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Hearing Loss

Hearing loss can affect you at any age and about 16 per cent of adults in the UK have some degree of hearing loss, although that rises to about 50 per cent in people over the age of 75.

Sounds enter the ear canal and pass along to the eardrum, which causes vibrations of the eardrum, and then those vibrations move along the little bones, ossicles, which connect the drum to the inner ear. The inner ear, known as cochlea, translates these vibrations into electrical signals which are sent to the brain by the acoustic nerve.

What causes hearing loss?

Hearing loss can be caused by problems occurring in the separate parts of the ear. They are as follows:

Conductive hearing loss
This refers to problems when sounds are not turned into vibrations either by the ear drum or the little bones in the middle ear. There are a number of causes of conductive hearing loss which include a build up of wax, which causes a blockage, repeated infections, a collection of fluid, injury or, if the little bones become fixed – otosclerosis.

Sensorineural hearing loss
This relates to problems within the inner ear or with the auditory nerve that transmits to the brain. The most common cause is the ageing process, and usually affects both ears at the same time, and can also be associated with tinnitus.

This type of deafness can also be caused by infections, trauma, inherited conditions and can even be the result of certain medications. Much more rarely, it can be the result of a tumour which is pressing on the auditory nerve.

What are the associated problems?

With conductive hearing loss, the patient usually does not hear sounds at all, or in a very limited way, but with sensorineural hearing loss, they may be able to hear the sounds of a conversation, for example, but not be able to distinguish what is being said. Many patients complain of feeling isolated and frustrated.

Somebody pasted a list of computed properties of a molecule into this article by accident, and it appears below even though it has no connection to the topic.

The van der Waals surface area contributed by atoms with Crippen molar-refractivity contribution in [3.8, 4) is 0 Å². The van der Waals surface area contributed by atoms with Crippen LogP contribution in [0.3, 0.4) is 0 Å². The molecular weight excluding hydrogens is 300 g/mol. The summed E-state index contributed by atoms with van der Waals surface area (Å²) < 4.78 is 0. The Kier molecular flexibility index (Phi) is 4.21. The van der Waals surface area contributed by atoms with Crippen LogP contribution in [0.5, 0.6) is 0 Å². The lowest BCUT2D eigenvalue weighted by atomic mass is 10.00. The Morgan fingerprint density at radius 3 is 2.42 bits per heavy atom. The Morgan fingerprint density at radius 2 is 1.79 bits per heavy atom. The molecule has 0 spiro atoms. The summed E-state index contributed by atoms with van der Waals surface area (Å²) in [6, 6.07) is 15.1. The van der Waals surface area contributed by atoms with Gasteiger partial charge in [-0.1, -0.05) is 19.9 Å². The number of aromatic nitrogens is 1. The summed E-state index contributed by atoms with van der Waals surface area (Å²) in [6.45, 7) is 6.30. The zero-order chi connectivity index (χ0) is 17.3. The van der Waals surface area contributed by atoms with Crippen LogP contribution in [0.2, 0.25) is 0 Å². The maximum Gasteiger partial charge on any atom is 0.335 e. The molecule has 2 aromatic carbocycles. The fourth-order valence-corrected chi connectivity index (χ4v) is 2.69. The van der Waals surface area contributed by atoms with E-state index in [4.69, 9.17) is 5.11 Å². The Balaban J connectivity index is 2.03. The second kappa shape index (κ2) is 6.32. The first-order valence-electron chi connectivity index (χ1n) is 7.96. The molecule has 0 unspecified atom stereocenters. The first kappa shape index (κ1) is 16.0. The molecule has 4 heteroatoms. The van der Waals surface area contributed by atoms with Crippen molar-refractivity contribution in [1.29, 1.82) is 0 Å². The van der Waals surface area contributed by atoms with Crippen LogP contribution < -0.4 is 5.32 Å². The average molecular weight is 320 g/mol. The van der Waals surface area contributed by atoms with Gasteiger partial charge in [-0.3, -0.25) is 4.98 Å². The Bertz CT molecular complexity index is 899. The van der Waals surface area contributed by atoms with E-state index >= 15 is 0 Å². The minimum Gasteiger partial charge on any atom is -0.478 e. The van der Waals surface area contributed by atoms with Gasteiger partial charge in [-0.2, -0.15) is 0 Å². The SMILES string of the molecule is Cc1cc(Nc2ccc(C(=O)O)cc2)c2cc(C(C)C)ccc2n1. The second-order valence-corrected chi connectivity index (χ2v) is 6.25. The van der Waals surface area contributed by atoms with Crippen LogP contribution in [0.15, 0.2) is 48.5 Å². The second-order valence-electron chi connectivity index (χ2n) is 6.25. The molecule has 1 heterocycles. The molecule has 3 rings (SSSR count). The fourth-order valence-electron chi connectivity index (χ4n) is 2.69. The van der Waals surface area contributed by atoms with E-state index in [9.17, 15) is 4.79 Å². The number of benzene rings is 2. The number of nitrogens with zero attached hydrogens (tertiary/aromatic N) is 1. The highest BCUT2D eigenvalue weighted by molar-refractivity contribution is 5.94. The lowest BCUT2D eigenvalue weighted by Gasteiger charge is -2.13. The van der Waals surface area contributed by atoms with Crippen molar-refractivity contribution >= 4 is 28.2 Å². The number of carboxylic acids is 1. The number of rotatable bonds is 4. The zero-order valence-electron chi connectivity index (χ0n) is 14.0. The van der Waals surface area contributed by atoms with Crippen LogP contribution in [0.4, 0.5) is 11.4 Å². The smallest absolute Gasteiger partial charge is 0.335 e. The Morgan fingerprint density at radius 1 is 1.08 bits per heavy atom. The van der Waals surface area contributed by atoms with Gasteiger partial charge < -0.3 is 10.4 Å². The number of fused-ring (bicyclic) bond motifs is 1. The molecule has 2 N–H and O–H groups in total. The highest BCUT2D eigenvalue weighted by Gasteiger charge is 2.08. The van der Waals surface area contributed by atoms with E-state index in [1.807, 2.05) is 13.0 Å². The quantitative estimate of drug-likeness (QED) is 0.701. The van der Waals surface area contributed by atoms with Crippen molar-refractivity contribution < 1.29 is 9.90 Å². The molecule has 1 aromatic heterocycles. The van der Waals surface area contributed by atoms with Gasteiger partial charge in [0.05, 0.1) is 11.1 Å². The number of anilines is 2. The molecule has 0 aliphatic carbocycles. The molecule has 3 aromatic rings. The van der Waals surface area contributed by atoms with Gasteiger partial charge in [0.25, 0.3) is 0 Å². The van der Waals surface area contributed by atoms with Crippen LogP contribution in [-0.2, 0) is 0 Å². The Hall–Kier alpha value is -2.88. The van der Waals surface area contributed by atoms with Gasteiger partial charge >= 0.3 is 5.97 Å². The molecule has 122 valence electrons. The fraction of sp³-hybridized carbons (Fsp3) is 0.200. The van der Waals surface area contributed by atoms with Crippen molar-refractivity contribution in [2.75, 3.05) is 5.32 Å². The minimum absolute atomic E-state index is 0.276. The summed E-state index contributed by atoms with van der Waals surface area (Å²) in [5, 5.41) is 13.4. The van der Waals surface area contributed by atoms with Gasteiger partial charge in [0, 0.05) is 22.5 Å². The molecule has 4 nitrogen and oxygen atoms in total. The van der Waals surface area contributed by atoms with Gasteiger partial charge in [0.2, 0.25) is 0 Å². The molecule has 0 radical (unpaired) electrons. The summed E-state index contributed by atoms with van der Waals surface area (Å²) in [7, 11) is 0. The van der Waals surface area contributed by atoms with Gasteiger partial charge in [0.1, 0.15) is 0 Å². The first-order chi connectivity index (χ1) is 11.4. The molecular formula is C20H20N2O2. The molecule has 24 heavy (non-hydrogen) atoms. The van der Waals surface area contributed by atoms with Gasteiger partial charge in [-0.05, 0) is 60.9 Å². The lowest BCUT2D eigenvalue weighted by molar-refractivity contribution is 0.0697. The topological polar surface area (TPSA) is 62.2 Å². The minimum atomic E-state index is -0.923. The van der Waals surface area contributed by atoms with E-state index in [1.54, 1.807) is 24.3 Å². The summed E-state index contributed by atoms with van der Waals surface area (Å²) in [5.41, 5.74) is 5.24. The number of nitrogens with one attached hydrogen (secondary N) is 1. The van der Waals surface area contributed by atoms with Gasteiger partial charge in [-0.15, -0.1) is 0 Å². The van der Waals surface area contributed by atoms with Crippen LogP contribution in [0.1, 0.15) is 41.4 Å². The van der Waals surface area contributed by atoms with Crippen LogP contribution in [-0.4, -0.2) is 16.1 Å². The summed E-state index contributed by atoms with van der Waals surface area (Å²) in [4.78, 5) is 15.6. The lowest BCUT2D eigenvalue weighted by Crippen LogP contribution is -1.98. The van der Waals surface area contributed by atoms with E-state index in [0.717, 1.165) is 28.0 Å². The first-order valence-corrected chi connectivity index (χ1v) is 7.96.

What are your treatment options?

Conductive hearing loss
This can usually be treated effectively and hearing can be corrected and improved.

Sensorineural hearing loss
This is more difficult to treat – some problems can be treated, but many are deemed irreversible. However, the condition can be improved with the use of hearing aids.

Otosclerosis
This refers to the condition whereby the small bones in the ear, known as the ossicles, become fixed and reduce the vibrations that travel into the inner ear. It can also be associated with tinnitus and feelings of dizziness. Mr Fayad will first rule out other diseases or health problems that cause the same symptoms, and will then carry out thorough hearing tests to determine the degree of hearing loss.

Hearing aids may help alleviate the problem, but there is also a surgical option. This will not reverse the condition, but will help. It’s called a stapedotomy operation and, if just one ear is affected, it will help direct sound better.  However, if both ears are affected, the operation is usually performed on the poorer ear, and the patient may still need a hearing aid in the other ear.

The procedure lasts about an hour and is usually performed under local anaesthetic. An incision is made above the ear opening or inside the ear canal, and a plastic or metal prosthesis is put in the ear to improve how sound is conducted into the inner ear.
There is an 80 per cent success rate in this procedure – in that you will get an improvement of hearing as far as your inner ear is capable. Hearing can take up to three months to return to normal.

Mr Fayad will thoroughly explain the complications of this procedure during the consultation, but they include: further impairment to the patient’s hearing; dizziness (although this should only last for a short while); some impact on taste as the taste nerve runs very close to the ear drum (but this should just be temporary) or the onset or worsening of tinnitus.

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